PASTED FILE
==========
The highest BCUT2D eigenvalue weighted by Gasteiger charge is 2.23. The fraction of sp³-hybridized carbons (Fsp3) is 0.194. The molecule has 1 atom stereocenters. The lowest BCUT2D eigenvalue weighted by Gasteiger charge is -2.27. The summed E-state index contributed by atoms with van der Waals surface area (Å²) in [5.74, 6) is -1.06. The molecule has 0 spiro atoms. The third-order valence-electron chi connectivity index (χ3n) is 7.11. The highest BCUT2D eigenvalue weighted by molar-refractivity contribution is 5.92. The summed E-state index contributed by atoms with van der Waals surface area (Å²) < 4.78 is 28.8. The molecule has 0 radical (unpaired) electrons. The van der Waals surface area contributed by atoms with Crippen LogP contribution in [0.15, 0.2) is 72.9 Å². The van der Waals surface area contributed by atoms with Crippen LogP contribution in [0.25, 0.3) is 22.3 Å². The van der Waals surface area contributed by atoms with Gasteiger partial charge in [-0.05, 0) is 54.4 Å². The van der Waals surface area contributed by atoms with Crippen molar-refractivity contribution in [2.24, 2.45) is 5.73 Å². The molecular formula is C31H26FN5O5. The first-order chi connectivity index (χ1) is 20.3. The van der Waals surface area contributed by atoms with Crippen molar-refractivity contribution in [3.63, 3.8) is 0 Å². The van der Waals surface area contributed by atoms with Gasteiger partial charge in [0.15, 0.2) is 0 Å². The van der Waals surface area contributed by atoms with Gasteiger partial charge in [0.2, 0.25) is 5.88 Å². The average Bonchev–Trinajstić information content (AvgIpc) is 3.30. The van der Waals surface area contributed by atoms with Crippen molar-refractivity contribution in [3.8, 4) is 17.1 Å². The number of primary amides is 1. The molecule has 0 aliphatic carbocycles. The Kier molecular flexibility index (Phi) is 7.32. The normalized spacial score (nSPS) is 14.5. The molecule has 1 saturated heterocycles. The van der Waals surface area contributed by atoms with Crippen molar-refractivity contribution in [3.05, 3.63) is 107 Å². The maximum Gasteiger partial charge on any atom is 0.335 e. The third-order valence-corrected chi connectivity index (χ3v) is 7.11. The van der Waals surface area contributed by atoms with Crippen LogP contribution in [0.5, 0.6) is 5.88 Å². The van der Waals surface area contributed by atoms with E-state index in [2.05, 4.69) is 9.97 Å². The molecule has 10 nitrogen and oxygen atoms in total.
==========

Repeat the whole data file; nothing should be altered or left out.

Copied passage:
The highest BCUT2D eigenvalue weighted by Gasteiger charge is 2.23. The fraction of sp³-hybridized carbons (Fsp3) is 0.194. The molecule has 1 atom stereocenters. The lowest BCUT2D eigenvalue weighted by Gasteiger charge is -2.27. The summed E-state index contributed by atoms with van der Waals surface area (Å²) in [5.74, 6) is -1.06. The molecule has 0 spiro atoms. The third-order valence-electron chi connectivity index (χ3n) is 7.11. The highest BCUT2D eigenvalue weighted by molar-refractivity contribution is 5.92. The summed E-state index contributed by atoms with van der Waals surface area (Å²) < 4.78 is 28.8. The molecule has 0 radical (unpaired) electrons. The van der Waals surface area contributed by atoms with Crippen LogP contribution in [0.15, 0.2) is 72.9 Å². The van der Waals surface area contributed by atoms with Crippen LogP contribution in [0.25, 0.3) is 22.3 Å². The van der Waals surface area contributed by atoms with Gasteiger partial charge in [-0.05, 0) is 54.4 Å². The van der Waals surface area contributed by atoms with Crippen molar-refractivity contribution in [2.24, 2.45) is 5.73 Å². The molecular formula is C31H26FN5O5. The first-order chi connectivity index (χ1) is 20.3. The van der Waals surface area contributed by atoms with Crippen molar-refractivity contribution in [3.63, 3.8) is 0 Å². The van der Waals surface area contributed by atoms with Gasteiger partial charge in [0.15, 0.2) is 0 Å². The van der Waals surface area contributed by atoms with Gasteiger partial charge in [0.2, 0.25) is 5.88 Å². The average Bonchev–Trinajstić information content (AvgIpc) is 3.30. The van der Waals surface area contributed by atoms with Crippen molar-refractivity contribution in [3.8, 4) is 17.1 Å². The number of primary amides is 1. The molecule has 0 aliphatic carbocycles. The Kier molecular flexibility index (Phi) is 7.32. The normalized spacial score (nSPS) is 14.5. The molecule has 1 saturated heterocycles. The van der Waals surface area contributed by atoms with Crippen molar-refractivity contribution in [3.05, 3.63) is 107 Å². The maximum Gasteiger partial charge on any atom is 0.335 e. The third-order valence-corrected chi connectivity index (χ3v) is 7.11. The van der Waals surface area contributed by atoms with Crippen LogP contribution in [0.5, 0.6) is 5.88 Å². The van der Waals surface area contributed by atoms with E-state index in [2.05, 4.69) is 9.97 Å². The molecule has 10 nitrogen and oxygen atoms in total.